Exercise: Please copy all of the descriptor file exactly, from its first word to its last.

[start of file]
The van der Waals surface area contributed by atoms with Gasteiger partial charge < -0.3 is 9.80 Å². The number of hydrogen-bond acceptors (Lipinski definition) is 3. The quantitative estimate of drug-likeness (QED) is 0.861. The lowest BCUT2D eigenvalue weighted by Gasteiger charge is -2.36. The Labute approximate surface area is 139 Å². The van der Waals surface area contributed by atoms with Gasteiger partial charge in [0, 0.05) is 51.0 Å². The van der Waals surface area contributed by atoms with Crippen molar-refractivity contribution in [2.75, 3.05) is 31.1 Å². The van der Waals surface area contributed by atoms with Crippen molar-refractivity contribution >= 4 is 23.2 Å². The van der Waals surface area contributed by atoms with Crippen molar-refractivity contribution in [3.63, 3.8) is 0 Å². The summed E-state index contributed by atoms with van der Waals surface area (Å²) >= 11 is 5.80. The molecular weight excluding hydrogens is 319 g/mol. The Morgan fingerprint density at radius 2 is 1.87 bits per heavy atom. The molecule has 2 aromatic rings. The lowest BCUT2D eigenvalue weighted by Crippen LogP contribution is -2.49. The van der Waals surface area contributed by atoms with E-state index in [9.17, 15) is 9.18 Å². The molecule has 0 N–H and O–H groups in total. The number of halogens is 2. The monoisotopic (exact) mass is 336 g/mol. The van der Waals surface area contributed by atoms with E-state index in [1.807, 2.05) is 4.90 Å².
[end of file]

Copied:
The van der Waals surface area contributed by atoms with Gasteiger partial charge < -0.3 is 9.80 Å². The number of hydrogen-bond acceptors (Lipinski definition) is 3. The quantitative estimate of drug-likeness (QED) is 0.861. The lowest BCUT2D eigenvalue weighted by Gasteiger charge is -2.36. The Labute approximate surface area is 139 Å². The van der Waals surface area contributed by atoms with Gasteiger partial charge in [0, 0.05) is 51.0 Å². The van der Waals surface area contributed by atoms with Crippen molar-refractivity contribution in [2.75, 3.05) is 31.1 Å². The van der Waals surface area contributed by atoms with Crippen molar-refractivity contribution >= 4 is 23.2 Å². The van der Waals surface area contributed by atoms with Crippen molar-refractivity contribution in [3.63, 3.8) is 0 Å². The summed E-state index contributed by atoms with van der Waals surface area (Å²) >= 11 is 5.80. The molecular weight excluding hydrogens is 319 g/mol. The Morgan fingerprint density at radius 2 is 1.87 bits per heavy atom. The molecule has 2 aromatic rings. The lowest BCUT2D eigenvalue weighted by Crippen LogP contribution is -2.49. The van der Waals surface area contributed by atoms with E-state index in [9.17, 15) is 9.18 Å². The molecule has 0 N–H and O–H groups in total. The number of halogens is 2. The monoisotopic (exact) mass is 336 g/mol. The van der Waals surface area contributed by atoms with E-state index in [1.807, 2.05) is 4.90 Å².